The David Crockett State Park – Photo: https://stateparks.com/
He left Tennessee for Texas because of the deteriorating political system
Davy decided to leave the US Congress when he failed to win the election that would have allowed him to serve a fourth term. His resistance to the administration of President Andrew Jackson was a crucial factor in his defeat.
Crockett reportedly told his former constituents, “You may all go to hell and I will go to Texas,” when he withdrew from politics and drifted west in 1835. He departed Tennessee that November and arrived in Texas the following January with a small group of followers. His reasons for enlisting in the Texas Revolution were murky; it’s possible that he had an eye on a future political position. Nevertheless, he signed an oath to the Republic and consented to use force against Mexico just a few days after his arrival. The 49-year-old had arrived in San Antonio de Bexar by early February and had accepted a position at the Alamo, a former Franciscan mission. Just a few days later, on March 6, 1836, Santa Anna and his Mexican forces surrounded the Alamo and broke through its outer walls. Crockett and about 200 other defenders perished in the ensuing conflict.
He helped foil an assassination attempt on Andrew Jackson
Despite their divergent political views, Crockett is renowned for saving Andrew Jackson from an assassination attempt. This is one of the most interesting facts about Davy Crockett. Politicians gathered in the Capitol Building on January 30, 1835, for the funeral of Representative Warren Davis of South Carolina. Onlookers noted that it was one of the rare instances that might bring the fiercest of political opponents side by side on amicable terms. It was a gloomy, foggy day.
After the burial, Richard Lawrence, an unemployed painter, approached Jackson as he was leaving the East Portico. Jackson was hit by Lawrence’s bullet after he took a Derringer handgun out of his jacket and fired. The cap did fire, but the bullet did not go off.
Jackson charged his would-be assassin as Lawrence pulled out a second weapon. “Give me a break! Let me be alone, he yelled. “I recognize the source of this.” Then he used his cane to try to beat the attacker. When Lawrence pulled the trigger on his second shot, it also went wrong.
Lawrence was quickly subdued by Navy Lieutenant Thomas Gedney and Davy Crockett, who also hustled the president to a carriage so he could be driven to the White House. Later tests revealed that both of Lawrence’s two firearms were fully operational and properly loaded.
There are two versions of reports on his death
There has long been a historical discussion about the circumstances surrounding Crockett’s death at the Alamo. The widely accepted narrative surrounding Crockett’s demise in American culture depicts a valiant final struggle and is supported by some factual data. For instance, a former African-American slave named Ben claimed that Crockett’s body was discovered in the barracks surrounded by “no less than sixteen Mexican corpses,” with Crockett’s dagger buried in one of them. Ben had served as the cook for one of Santa Anna’s officers.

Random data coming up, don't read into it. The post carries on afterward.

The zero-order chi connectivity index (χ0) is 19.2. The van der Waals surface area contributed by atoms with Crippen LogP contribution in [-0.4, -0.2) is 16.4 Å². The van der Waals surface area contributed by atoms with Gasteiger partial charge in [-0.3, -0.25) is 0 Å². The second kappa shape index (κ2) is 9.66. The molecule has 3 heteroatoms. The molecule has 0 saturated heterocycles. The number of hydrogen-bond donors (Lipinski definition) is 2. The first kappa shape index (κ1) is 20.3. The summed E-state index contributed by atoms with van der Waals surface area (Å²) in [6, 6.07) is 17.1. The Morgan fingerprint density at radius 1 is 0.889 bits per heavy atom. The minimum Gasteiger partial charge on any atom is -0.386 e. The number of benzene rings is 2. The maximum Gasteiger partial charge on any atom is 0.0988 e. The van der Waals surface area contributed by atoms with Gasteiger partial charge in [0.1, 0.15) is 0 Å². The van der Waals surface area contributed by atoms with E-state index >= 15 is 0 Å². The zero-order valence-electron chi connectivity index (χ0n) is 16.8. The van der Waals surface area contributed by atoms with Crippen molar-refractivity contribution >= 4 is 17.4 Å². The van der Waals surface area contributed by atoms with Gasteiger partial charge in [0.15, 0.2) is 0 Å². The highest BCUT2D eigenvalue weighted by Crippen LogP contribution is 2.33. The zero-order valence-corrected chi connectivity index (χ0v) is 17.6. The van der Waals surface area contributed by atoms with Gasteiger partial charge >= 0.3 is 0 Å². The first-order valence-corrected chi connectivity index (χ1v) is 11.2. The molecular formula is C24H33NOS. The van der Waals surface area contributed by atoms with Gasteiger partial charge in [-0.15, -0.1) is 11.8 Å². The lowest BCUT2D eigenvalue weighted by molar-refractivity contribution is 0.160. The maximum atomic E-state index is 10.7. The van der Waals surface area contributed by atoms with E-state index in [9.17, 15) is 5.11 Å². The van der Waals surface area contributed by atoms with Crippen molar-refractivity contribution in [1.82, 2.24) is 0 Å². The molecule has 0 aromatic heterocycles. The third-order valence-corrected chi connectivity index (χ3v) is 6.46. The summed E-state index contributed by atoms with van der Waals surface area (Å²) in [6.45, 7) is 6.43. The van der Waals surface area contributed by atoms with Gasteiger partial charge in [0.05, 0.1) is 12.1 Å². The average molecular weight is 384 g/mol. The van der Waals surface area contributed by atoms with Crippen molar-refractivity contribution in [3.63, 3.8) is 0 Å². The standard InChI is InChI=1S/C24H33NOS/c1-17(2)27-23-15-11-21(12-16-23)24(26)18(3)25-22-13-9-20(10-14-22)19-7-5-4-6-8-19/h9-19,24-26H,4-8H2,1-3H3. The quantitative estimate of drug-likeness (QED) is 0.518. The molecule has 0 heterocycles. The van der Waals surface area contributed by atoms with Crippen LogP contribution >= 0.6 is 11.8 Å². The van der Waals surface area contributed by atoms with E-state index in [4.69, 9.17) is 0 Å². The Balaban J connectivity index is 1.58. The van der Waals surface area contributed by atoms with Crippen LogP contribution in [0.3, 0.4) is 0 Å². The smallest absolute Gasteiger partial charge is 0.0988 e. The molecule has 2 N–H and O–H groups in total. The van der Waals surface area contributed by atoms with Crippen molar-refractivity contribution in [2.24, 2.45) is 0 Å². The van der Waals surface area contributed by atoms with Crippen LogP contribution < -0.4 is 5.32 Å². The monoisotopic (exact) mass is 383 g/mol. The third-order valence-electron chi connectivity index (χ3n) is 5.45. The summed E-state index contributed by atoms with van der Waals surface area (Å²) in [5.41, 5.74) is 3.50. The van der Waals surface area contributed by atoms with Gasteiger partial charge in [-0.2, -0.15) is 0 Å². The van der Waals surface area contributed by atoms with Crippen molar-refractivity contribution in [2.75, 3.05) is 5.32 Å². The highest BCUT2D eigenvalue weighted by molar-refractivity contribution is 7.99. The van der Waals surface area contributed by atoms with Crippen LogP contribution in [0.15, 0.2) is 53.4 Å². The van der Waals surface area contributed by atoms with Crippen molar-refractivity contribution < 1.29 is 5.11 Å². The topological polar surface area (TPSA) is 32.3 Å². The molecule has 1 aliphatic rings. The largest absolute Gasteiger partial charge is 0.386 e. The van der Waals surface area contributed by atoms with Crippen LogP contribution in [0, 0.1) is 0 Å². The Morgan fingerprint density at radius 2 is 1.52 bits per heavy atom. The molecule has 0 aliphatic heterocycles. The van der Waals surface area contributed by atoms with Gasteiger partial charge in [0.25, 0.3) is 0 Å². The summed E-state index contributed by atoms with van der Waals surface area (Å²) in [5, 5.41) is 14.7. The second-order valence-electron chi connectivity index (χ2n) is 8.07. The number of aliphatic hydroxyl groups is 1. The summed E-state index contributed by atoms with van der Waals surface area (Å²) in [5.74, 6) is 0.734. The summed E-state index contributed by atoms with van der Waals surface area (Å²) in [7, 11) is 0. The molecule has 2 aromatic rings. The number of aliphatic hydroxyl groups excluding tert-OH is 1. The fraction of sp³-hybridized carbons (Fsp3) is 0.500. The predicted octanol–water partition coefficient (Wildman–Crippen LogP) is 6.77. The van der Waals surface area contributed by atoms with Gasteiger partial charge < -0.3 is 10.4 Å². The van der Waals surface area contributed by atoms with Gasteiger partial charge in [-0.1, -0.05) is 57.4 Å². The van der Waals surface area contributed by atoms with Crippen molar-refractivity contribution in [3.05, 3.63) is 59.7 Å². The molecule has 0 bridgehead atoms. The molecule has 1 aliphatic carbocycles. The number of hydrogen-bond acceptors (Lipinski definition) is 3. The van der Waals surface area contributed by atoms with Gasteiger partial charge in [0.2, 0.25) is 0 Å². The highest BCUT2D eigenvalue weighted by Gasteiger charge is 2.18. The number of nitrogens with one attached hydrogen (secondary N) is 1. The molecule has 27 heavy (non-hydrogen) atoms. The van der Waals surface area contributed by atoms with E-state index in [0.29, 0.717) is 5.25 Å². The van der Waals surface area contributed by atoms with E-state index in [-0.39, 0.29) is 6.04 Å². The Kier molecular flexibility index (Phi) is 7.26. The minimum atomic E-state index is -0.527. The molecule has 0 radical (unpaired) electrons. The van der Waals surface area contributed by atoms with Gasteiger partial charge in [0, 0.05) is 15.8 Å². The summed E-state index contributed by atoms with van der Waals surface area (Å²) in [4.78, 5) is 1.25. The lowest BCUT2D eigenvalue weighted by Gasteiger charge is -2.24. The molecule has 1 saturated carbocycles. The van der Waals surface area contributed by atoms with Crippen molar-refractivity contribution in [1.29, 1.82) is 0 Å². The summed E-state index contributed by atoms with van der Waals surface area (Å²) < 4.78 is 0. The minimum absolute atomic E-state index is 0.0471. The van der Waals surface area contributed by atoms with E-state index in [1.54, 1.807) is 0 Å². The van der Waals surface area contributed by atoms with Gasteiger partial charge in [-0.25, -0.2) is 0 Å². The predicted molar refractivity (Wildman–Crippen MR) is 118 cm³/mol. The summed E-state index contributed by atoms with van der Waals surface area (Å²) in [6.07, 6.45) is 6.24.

However, historical data contradicts the widely accepted belief. A different story was found in the notebook of a Mexican officer called Jose Enrique de la Peña in 1975. Crockett and a few other Alamo defenders, according to Peña’s account, managed to survive the conflict and were taken by the Mexicans, but they were murdered by Santa Anna practically right away. While the matter remains disputed, many researchers today agree that the Peña diary may represent the most authentic account of Crockett’s death. According to historians, de la Peña most certainly saw or heard about the executions of the Alamo survivors.
Davy Crockett’s stories have been adapted into popular culture
The tales of Davy Crockett have been adapted into popular culture, which is considered one of the most interesting facts about Davy Crockett. Davy Crockett, a television miniseries created by Walt Disney based on Crockett’s stories, aired on Walt Disney’s Disneyland in 1954 and 1955. Fess Parker’s portrayal of Crockett sporting a coonskin cap and the tune “The Ballad of Davy Crockett” were both popularized by the series. A full-length movie for cinemas was created from the first three episodes of the series. The French animation firm Studios Animage produced another rendition of the Crockett tales. Davy Crockett was another name for the animated program, which aired in 1994.
Crockett owes a lot to “The Lion of the West”, a hugely famous play that debuted in 1831, for his status as a coonskin-cap-wearing folk hero. Although Crockett was not mentioned by name in the play, viewers quickly realized that he served as the model for Nimrod Wildfire, the production’s dashing frontiersman hero. As a result of the performance, Crockett became a national celebrity, and soon, accounts of his extraordinary adventures could be found in many newspaper stories, atlases, and unofficial biographies. By releasing “A Narrative of the Life of David Crockett of the State of Tennessee” in 1834, Crockett would eventually dispel some of the rumors and capitalize on his notoriety.
The battle for Davy Crockett’s marriage license
At a wedding celebration in Tennessee in the early 1800s, the future folk hero Davy Crockett met and fell in love with Margaret Elder. They became engaged, and on October 21, 1805, the Jefferson County Courthouse drafted a marriage contract for the couple. However, Margaret Elder eventually came up with a new strategy. After meeting another man, she left Crockett and their unused marriage license behind and eloped with him.
Surprisingly, 200 years later, a visitor by the name of Margaret Smith brought in the exact marriage license to be valued during the 2005 Antiques Roadshow tour to Tampa, Florida. She claimed to have obtained the document from her uncle Harry, who had kept it from being disposed of during his time in the 1930s as a Jefferson County court employee.
The Crockett marriage license had to be returned by Margaret, who was 87 at the time, after Tennessee officials who had seen the show sought it on January 26, 2006, just days after the first Tampa edition of ROADSHOW had aired. The county sued her on February 27, 2006, asserting that she had violated Tennessee law by possessing a “protected public document.”
On November 19, 2009, the case was ultimately resolved in court, and five days later, it was decided that the Crockett marriage license did meet the criteria for “Jefferson County historical record” status and had to be promptly returned. On February 19, 2010, Margaret was ordered to turn over the document after an unsuccessful appeal.